Assess the Client

You may not be trained in mental health but, as discussed in a prior column, you have past client experiences that help guide you. When a client’s speech pattern, thought process, emotional reaction, and other conduct deviates from your observations of many past clients, you can trust your gut that there is more to the situation than just the stress of litigation.

Raise the Issue

Find ways to delicately raise whether your client has any history or treatment for mental health issues.

• “I hear how upset you are. Many of my clients have found therapy or medication to be helpful. Do you have a therapist you can connect with?”

• “This kind of case can be emotionally draining. Is there anyone you can talk to about this besides me?”

• “I’m so glad you called. I’ve been wondering whether you are experiencing some depression.”

• “What I have found over the years is that when clients find it difficult to respond to my messages, they are experiencing some type of depression or anxiety and do not even really know it.”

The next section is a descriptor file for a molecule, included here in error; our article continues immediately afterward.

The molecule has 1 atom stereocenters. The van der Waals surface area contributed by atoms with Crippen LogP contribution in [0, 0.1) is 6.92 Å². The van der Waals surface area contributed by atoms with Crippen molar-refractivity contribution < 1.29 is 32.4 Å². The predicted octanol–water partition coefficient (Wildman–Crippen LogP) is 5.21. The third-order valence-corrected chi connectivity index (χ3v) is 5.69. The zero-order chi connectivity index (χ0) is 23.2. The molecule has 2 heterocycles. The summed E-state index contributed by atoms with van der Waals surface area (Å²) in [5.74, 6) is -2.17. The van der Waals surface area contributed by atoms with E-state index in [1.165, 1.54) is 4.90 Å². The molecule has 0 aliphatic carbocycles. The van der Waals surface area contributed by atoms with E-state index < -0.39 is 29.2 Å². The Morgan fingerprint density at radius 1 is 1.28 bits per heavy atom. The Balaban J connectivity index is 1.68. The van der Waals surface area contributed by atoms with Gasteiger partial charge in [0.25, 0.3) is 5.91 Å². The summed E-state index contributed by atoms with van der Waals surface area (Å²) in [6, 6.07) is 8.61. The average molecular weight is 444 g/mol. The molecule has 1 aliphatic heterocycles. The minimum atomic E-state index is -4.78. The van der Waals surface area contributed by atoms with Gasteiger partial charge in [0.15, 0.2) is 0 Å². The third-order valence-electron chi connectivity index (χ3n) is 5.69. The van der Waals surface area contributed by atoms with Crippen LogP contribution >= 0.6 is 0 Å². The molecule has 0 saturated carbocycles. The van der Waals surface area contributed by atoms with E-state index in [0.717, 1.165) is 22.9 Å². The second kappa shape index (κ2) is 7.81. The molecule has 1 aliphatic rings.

When clients exhibit signs of paranoia or delusion, they may reject the notion that there is anything wrong with them. I believe a lawyer may truthfully say that if the client received an evaluation from a medical professional supporting the client’s perspective, that report could be used to bolster the client’s case.

Encouraging Compliance and Re-evaluation I have represented multiple clients who were taking medication for depression or anxiety, but the effectiveness of the drugs had waned and the doctor refilling the prescription was not thoroughly evaluating the situation. Similarly, I have had clients who were prescribed anxiety medication to be taken on an “as-needed” basis, except the client never saw the need. Do not be shy about asking your client questions about the extent of their treatment and medication. If the client has a history of substance abuse, ask whether they are sober and how their program of relapse prevention is going. Clients may benefit from their lawyers’ urging them to reconnect with their support systems.

Document Discretely